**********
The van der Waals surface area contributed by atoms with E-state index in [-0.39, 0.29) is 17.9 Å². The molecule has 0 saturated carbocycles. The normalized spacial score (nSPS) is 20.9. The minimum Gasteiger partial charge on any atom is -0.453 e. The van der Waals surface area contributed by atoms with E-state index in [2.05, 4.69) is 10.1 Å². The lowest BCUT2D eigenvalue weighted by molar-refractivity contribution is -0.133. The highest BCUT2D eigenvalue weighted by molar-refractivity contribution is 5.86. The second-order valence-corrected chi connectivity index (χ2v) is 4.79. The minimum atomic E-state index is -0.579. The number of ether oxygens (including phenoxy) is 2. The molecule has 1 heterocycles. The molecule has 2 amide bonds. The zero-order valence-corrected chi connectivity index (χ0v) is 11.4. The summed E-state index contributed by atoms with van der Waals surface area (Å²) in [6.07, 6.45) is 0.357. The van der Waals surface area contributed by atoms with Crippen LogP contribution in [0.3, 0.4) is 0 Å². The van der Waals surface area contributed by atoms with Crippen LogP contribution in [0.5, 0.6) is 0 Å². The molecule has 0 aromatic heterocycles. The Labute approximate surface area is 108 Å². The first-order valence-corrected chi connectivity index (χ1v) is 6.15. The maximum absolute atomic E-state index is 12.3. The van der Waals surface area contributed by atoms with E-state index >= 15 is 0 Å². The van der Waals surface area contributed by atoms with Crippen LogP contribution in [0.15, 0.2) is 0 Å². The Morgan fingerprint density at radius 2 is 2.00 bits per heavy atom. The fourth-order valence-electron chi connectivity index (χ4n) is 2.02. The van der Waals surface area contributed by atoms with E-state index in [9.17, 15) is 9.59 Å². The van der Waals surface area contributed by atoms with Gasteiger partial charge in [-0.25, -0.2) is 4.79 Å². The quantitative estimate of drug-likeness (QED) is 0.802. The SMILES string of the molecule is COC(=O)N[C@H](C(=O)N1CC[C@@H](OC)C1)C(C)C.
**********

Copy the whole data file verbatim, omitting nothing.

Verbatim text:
The van der Waals surface area contributed by atoms with E-state index in [-0.39, 0.29) is 17.9 Å². The molecule has 0 saturated carbocycles. The normalized spacial score (nSPS) is 20.9. The minimum Gasteiger partial charge on any atom is -0.453 e. The van der Waals surface area contributed by atoms with E-state index in [2.05, 4.69) is 10.1 Å². The lowest BCUT2D eigenvalue weighted by molar-refractivity contribution is -0.133. The highest BCUT2D eigenvalue weighted by molar-refractivity contribution is 5.86. The second-order valence-corrected chi connectivity index (χ2v) is 4.79. The minimum atomic E-state index is -0.579. The number of ether oxygens (including phenoxy) is 2. The molecule has 1 heterocycles. The molecule has 2 amide bonds. The zero-order valence-corrected chi connectivity index (χ0v) is 11.4. The summed E-state index contributed by atoms with van der Waals surface area (Å²) in [6.07, 6.45) is 0.357. The van der Waals surface area contributed by atoms with Crippen LogP contribution in [0.3, 0.4) is 0 Å². The van der Waals surface area contributed by atoms with Crippen LogP contribution in [0.5, 0.6) is 0 Å². The molecule has 0 aromatic heterocycles. The Labute approximate surface area is 108 Å². The first-order valence-corrected chi connectivity index (χ1v) is 6.15. The maximum absolute atomic E-state index is 12.3. The van der Waals surface area contributed by atoms with E-state index >= 15 is 0 Å². The van der Waals surface area contributed by atoms with Crippen LogP contribution in [0.15, 0.2) is 0 Å². The Morgan fingerprint density at radius 2 is 2.00 bits per heavy atom. The fourth-order valence-electron chi connectivity index (χ4n) is 2.02. The van der Waals surface area contributed by atoms with E-state index in [9.17, 15) is 9.59 Å². The van der Waals surface area contributed by atoms with Gasteiger partial charge in [-0.25, -0.2) is 4.79 Å². The quantitative estimate of drug-likeness (QED) is 0.802. The SMILES string of the molecule is COC(=O)N[C@H](C(=O)N1CC[C@@H](OC)C1)C(C)C.